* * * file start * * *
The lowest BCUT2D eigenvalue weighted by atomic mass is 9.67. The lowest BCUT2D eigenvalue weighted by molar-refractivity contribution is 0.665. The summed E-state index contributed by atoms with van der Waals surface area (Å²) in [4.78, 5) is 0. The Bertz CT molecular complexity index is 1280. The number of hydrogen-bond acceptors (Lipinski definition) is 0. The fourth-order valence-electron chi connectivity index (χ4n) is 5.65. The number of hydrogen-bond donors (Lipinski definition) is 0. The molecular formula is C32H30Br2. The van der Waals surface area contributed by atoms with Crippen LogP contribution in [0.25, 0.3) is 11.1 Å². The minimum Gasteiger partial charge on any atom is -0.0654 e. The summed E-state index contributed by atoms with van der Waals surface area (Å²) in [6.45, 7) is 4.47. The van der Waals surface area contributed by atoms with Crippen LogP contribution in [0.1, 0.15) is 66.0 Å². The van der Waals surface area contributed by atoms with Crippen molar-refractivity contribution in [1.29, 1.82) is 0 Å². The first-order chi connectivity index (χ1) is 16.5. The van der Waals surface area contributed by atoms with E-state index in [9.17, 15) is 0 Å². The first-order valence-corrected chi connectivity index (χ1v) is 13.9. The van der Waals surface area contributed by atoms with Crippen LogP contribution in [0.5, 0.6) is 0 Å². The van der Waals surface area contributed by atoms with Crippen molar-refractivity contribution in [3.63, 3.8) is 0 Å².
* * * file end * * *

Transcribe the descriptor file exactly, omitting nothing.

The lowest BCUT2D eigenvalue weighted by atomic mass is 9.67. The lowest BCUT2D eigenvalue weighted by molar-refractivity contribution is 0.665. The summed E-state index contributed by atoms with van der Waals surface area (Å²) in [4.78, 5) is 0. The Bertz CT molecular complexity index is 1280. The number of hydrogen-bond acceptors (Lipinski definition) is 0. The fourth-order valence-electron chi connectivity index (χ4n) is 5.65. The number of hydrogen-bond donors (Lipinski definition) is 0. The molecular formula is C32H30Br2. The van der Waals surface area contributed by atoms with Crippen LogP contribution in [0.25, 0.3) is 11.1 Å². The minimum Gasteiger partial charge on any atom is -0.0654 e. The summed E-state index contributed by atoms with van der Waals surface area (Å²) in [6.45, 7) is 4.47. The van der Waals surface area contributed by atoms with Crippen LogP contribution in [0.1, 0.15) is 66.0 Å². The van der Waals surface area contributed by atoms with Crippen molar-refractivity contribution in [1.29, 1.82) is 0 Å². The first-order chi connectivity index (χ1) is 16.5. The van der Waals surface area contributed by atoms with E-state index in [9.17, 15) is 0 Å². The first-order valence-corrected chi connectivity index (χ1v) is 13.9. The van der Waals surface area contributed by atoms with Crippen LogP contribution in [0.5, 0.6) is 0 Å². The van der Waals surface area contributed by atoms with Crippen molar-refractivity contribution in [3.63, 3.8) is 0 Å².